Monday, July 04, 2022

Funeral March

On Friday the “Don’t Say Gay” went in to affect and sadly the First Amendment and Fourteenth Amendment were thrown out the window.

As Florida's 'Don't Say Gay' law takes effect, schools roll out LGBTQ restrictions
Some school officials have been accused of warning teachers not to wear rainbow articles of clothing and to remove pictures of their same-sex spouses from their desks.
NBC News
By Matt Lavietes
June 30, 2022

As Florida’s Parental Rights in Education law — or what critics have dubbed the “Don’t Say Gay” law — goes into effect Friday, some of the state’s public school districts have begun rolling out new policies to limit LGBTQ issues and identities from being discussed in the classroom.

On Tuesday night, the Leon County School Board unanimously approved its “LGBTQ Inclusive School Guide,” which includes a provision to alert parents if a student who is “open about their gender identity” is in their child’s physical education class or with them on an overnight school trip.

“Upon notification or determination of a student who is open about their gender identity, parents of the affected students will be notified of reasonable accommodation options available,” the guidelines read. “Parents or students who have concerns about rooming assignments for their student’s upcoming overnight event based on religious or privacy concerns may request an accommodation.”

Where to begin?

This is wrong in so many legal ways it is hard to begin.

In a NBC News opinion…

Florida's anti-gay bill is wrong. It's also unconstitutional.
The extraordinary vagueness of what critics call the "Don't Say Gay" bill could have a chilling effect on the free speech rights of LGBTQ teachers and students.
By Daniel Putnam, Furman Scholar at New York University School of Law
March 28, 2022

On Monday, Florida Gov. Ron DeSantis signed into law the Parental Rights in Education bill. Dubbed the “Don’t Say Gay” bill by its critics, HB 1557 contains a crucial provision that may seem harmless on its face — but it undermines the fundamental free speech and due process rights of Florida teachers, students and families.


However, a moment’s reflection reveals just how vague these prohibitions are. Nowhere does HB 1557 define its operative terms: “instruction,” “on sexual orientation,” “on … gender identity,” “appropriate” or “third parties.”

For example, if a teacher who happens to be gay mentions her wife by name when describing what she did with her family over winter break, thereby expressing the fact that she’s married to a woman, does that count as “instructing” students “on sexual orientation”? What if a teacher — gay or straight — assigns a math problem that mentions that “Sally has two moms”? For that matter, if a second grader with two dads draws a picture of her family and shares it with her classmates, does that constitute a “third party” providing the verboten instruction?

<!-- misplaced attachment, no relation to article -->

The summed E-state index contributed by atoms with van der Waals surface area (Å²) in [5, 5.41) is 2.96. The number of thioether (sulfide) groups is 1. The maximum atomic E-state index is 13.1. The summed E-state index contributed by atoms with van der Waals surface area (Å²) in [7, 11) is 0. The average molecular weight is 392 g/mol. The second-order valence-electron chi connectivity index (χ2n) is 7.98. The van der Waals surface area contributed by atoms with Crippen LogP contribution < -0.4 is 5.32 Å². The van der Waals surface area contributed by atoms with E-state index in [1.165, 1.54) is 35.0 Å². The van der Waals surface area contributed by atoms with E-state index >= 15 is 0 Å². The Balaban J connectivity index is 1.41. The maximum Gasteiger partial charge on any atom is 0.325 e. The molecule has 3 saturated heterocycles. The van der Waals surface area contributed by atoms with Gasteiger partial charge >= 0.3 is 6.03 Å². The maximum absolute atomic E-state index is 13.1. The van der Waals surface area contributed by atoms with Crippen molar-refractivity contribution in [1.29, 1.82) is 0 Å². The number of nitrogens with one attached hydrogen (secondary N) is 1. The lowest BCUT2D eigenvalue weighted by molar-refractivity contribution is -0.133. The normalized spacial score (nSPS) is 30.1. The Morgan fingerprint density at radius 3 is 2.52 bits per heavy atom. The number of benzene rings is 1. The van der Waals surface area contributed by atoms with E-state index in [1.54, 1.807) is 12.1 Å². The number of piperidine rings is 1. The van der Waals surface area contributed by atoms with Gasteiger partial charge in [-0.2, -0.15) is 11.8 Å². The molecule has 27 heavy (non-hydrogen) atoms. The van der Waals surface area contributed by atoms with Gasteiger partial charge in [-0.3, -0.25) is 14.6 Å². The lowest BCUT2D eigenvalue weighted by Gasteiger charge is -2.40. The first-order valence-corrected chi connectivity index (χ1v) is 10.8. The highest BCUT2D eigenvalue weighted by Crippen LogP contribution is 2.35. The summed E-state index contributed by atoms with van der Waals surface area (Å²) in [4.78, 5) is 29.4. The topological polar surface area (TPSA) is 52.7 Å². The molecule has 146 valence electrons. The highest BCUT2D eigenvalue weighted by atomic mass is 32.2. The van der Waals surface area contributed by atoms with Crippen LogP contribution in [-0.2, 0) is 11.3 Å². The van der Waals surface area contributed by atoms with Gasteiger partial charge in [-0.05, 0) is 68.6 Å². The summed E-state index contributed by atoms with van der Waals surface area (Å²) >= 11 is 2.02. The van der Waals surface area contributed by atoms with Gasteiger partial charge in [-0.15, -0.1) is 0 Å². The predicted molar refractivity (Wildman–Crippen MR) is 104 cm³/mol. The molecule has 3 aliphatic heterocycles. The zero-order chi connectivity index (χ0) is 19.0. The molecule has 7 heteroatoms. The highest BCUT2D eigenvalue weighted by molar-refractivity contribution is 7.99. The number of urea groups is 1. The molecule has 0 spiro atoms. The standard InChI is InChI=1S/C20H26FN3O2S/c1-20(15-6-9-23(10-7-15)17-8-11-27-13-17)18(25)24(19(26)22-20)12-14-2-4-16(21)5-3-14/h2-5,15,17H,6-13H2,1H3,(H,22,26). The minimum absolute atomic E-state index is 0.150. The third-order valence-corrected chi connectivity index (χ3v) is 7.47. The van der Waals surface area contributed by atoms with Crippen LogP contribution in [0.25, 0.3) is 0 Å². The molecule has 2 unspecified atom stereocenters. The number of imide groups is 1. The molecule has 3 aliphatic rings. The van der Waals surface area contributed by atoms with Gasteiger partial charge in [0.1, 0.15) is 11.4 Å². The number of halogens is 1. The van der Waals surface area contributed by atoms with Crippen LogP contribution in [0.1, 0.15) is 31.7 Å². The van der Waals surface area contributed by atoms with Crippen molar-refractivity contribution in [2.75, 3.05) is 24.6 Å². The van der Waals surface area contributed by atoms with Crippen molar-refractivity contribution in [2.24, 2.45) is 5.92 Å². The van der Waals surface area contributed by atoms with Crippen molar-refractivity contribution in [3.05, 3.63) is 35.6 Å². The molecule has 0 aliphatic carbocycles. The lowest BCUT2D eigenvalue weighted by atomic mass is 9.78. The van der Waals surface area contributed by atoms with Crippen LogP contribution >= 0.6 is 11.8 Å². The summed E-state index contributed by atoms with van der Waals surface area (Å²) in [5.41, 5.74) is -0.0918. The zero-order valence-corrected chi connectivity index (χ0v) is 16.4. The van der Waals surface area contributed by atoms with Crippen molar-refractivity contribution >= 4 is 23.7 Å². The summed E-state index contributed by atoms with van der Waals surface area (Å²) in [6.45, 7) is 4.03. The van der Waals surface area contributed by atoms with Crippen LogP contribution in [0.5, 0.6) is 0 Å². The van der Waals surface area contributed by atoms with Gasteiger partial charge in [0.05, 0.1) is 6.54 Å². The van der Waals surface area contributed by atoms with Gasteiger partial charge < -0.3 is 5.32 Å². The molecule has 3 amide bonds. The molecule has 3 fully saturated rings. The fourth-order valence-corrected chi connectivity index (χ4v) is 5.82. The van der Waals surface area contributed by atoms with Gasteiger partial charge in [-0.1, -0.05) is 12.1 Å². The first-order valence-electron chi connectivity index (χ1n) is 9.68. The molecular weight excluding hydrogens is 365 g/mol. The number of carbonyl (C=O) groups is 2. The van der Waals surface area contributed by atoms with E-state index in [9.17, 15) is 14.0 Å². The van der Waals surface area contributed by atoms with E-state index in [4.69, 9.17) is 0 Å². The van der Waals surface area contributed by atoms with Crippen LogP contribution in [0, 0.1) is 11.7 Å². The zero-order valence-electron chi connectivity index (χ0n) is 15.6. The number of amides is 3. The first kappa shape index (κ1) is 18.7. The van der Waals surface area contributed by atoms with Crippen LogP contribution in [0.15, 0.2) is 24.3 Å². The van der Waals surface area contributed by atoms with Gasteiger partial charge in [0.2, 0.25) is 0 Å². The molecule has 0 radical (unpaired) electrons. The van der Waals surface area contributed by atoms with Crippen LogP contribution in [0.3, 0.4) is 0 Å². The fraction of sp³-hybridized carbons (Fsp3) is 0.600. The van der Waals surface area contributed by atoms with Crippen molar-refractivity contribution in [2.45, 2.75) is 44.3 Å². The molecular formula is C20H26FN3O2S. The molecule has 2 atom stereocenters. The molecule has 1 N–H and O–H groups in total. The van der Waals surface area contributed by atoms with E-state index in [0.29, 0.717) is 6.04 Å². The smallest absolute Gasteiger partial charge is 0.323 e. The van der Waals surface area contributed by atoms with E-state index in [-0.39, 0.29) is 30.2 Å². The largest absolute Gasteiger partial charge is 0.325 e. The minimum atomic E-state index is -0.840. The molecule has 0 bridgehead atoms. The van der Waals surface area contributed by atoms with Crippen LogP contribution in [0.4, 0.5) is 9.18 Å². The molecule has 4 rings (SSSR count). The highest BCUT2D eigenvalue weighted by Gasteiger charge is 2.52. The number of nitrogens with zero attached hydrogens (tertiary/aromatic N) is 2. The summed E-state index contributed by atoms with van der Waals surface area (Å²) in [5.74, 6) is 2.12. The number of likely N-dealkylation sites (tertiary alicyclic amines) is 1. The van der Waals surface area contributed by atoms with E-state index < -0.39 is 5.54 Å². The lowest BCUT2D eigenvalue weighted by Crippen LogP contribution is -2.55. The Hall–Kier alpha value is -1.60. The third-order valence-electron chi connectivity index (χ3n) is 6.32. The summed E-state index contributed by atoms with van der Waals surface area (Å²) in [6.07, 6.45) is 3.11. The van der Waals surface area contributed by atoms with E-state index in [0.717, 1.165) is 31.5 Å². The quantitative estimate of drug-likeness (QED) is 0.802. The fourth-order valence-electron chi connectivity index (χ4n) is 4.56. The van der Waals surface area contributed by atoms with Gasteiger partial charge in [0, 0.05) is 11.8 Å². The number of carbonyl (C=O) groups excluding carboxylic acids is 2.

The chilling effect HB 1557 could underscore the core harm it poses: the burden on the free speech rights of LGBTQ teachers and students. Over the years, courts have consistently recognized that LGBTQ students and teachers have a basic First Amendment right to express who they are without being subjected to legal sanctions.

Indeed, as far back as 1974, federal courts have recognized the right of LGBTQ students to form campus associations and organize social events. More recently, courts have recognized that the right to free speech protects the right of trans students to present as who they are in school. Furthermore, federal courts have recognized since the 1990s that the First Amendment prohibits schools from firing teachers just for mentioning in class the fact of their being gay.

Education Week had this to say,

It also claims that the Parental Rights in Education bill violates students’, teachers’, and parents’ 14th Amendment rights by violating the equal protection clause, because LGBTQ students or families will be treated differently based on their sexual orientation or gender identity.


Teachers are worried about what they can or can’t teach regarding LGBTQ topics, gender identity, and sexual orientation. Students are concerned their campus groups, such as Gay-Straight Alliances, might soon be banned. And same-sex parents are worried that their children might be bullied and ostracized because of the parents’ sexual orientation.

A 17-year-old sophomore who is part of a Gay-Straight Alliance at his school, was told by his GSA advisor that she could potentially lose her job for adjusting pronouns to respect a student’s gender identity, the lawsuit said.

The same student said in the lawsuit [Equality Florida filed a lawsuit against the state] that in his creative writing class, he wrote about his sexual identity and orientation. After the law was passed, he does not know if he can continue writing about those topics.

Okay lets stop and think about the students, what message does it send to them?

For the LGBTQ+ students it sends a message that they aren’t normal, that they cannot discuss things about their lives like all the other students.

For students of LGBTQ+ parents it sends a message that their parents are somehow dirty and can’t be talked about.

For non-LGBTQ+ students it send a message that they are superior and can pick on LGBTQ+ students with impunity.

And then there is the Supreme Court… what do you think they will rule when the cases get to them?

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